November 28, 2012
DARA and the Climate Vulnerable Forum hosted an official side event to the COP18 UN Climate Change Conference in Doha on December 3rd.
The Climate Vulnerable Forum’s latest flagship report, the Climate Vulnerability Monitor, reassessed the global costs of climate change. Its double-sided “Cold Calculus” juxtaposed the immense human sacrifice of inaction against what it actually estimated as immediate and sustained economic benefits from an adequate global response. The event discussed the report’s important implications for climate policy with Forum leaders and experts. Read the press release from the event
- Presentation of the 2nd Edition of the Climate Vulnerability Monitor: “A Guide to the Cold Calculus of a Hot Planet”
- Debate on implications for UNFCCC talks of revised estimates of large-scale contemporary climate change shocks
- Exchange on the future work of the Climate Vulnerable Forum
The 2nd Climate Vulnerability Monitor , “A Guide to the Cold Calculus of a Hot Planet” re-estimated the global costs of climate change today using the latest research and data available and considering new concerns, such as the impact of rising heat on the productivity of workers. It found the costs of climate change to be significantly higher than previous assessments. But it also found that firmest action on climate change could be economically justified because costs to tackle the problem are already far lower than the ramifications felt now from an inadequate response. It emphasized that spreading climate action across a wider group of developing countries would heighten the social and environmental benefits of the endeavour. In these respects, is the Monitor really just bad news? What are the prospects of the UN talks establishing truly pragmatic global mechanisms to help more developing countries take part in solutions to climate challenges? Where does the work of the Forum fit in?
The Forum’s latest Climate Vulnerability Monitor (developed by DARA) attracted global media attention following its release in September 2012. Its radical revision of the costs of climate change suggest that scale of support negotiated for developing countries in the UN climate talks falls far short of the challenge: the latest Monitor estimated annual climate change losses for developing countries in 2010 as approaching 1% of world GDP – or over 500 billion dollars a year – which compares to just 2 billion dollars of adaptation finance that was provided to all developing countries in 2010.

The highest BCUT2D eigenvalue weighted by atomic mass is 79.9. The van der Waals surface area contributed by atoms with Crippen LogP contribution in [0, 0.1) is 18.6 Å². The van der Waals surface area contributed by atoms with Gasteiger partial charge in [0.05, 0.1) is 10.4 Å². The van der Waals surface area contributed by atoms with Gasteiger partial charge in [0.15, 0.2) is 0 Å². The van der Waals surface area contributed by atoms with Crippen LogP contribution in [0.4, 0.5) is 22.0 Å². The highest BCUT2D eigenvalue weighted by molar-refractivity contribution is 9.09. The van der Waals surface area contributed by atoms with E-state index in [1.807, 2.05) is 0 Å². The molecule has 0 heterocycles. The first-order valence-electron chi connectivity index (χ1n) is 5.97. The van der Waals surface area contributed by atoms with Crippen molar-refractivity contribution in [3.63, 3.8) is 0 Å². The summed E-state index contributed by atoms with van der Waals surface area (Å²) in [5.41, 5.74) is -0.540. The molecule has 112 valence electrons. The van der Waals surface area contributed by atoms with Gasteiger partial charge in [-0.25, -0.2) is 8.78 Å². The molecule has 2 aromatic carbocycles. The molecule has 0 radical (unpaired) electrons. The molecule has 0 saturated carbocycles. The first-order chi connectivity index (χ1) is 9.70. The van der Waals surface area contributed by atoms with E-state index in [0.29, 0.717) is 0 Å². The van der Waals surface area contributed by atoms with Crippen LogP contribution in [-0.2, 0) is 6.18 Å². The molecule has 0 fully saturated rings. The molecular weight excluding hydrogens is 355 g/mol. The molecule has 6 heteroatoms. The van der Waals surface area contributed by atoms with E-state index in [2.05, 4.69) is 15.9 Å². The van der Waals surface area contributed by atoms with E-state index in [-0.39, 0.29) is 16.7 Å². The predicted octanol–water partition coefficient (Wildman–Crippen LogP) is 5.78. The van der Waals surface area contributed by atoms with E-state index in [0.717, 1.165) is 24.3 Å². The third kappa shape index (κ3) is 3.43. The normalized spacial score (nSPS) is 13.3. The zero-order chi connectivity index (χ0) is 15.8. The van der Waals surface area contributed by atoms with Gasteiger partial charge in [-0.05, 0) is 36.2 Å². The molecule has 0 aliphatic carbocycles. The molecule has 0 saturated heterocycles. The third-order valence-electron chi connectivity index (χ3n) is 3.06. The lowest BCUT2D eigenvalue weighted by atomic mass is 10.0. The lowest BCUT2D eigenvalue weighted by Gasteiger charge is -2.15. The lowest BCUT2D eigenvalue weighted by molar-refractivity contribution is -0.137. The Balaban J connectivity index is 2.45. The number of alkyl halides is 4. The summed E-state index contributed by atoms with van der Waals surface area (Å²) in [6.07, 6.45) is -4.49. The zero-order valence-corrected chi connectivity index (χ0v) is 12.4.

The Monitor also highlighted a number of concerns not previously considered by national climate change policy-makers and absent from most adaptation plans, including:
- Large-scale impact of elevated heat on the productivity of workers in warmer regions;
- Added costs of cooling buildings as temperatures continue to rise;
- Impact of warmer waters on fish populations in tropical seas; and,
- Incremental but widespread damage of infrastructure as otherwise permanently frozen land melts across the Northern hemisphere’s colder regions.
The new Monitor was also the first report of its kind to provide a purely economic justification for global and regional action on climate change in an immediate context, since growing costs already far outweigh the investment required to solve the problem. It found low carbon development and risk reduction efforts as most advantageous for lower-income developing countries already coping with enormous social, economic and environmental damage from inadequate climate action.
The prevailing shortfall in support for developing countries on the climate frontline is immense. But the opportunities for many developing countries currently locked-out from the global drive for low-carbon development are also potentially large in scale – suggesting the Monitor’s findings may not be entirely bad news: It should be possible to tackle the root causes and ramifications of climate change all while generating economic benefits, supporting sustainable human development, and improving the crisis resilience of vulnerable populations.
Within the limited time available, is the international community capable of engineering benefits-for-all global cooperation to resolve the climate challenge? What are the strengths and limitations of the UN climate negotiations to that end? What must change to make progress faster? Where does the Climate Vulnerable Forum fit in?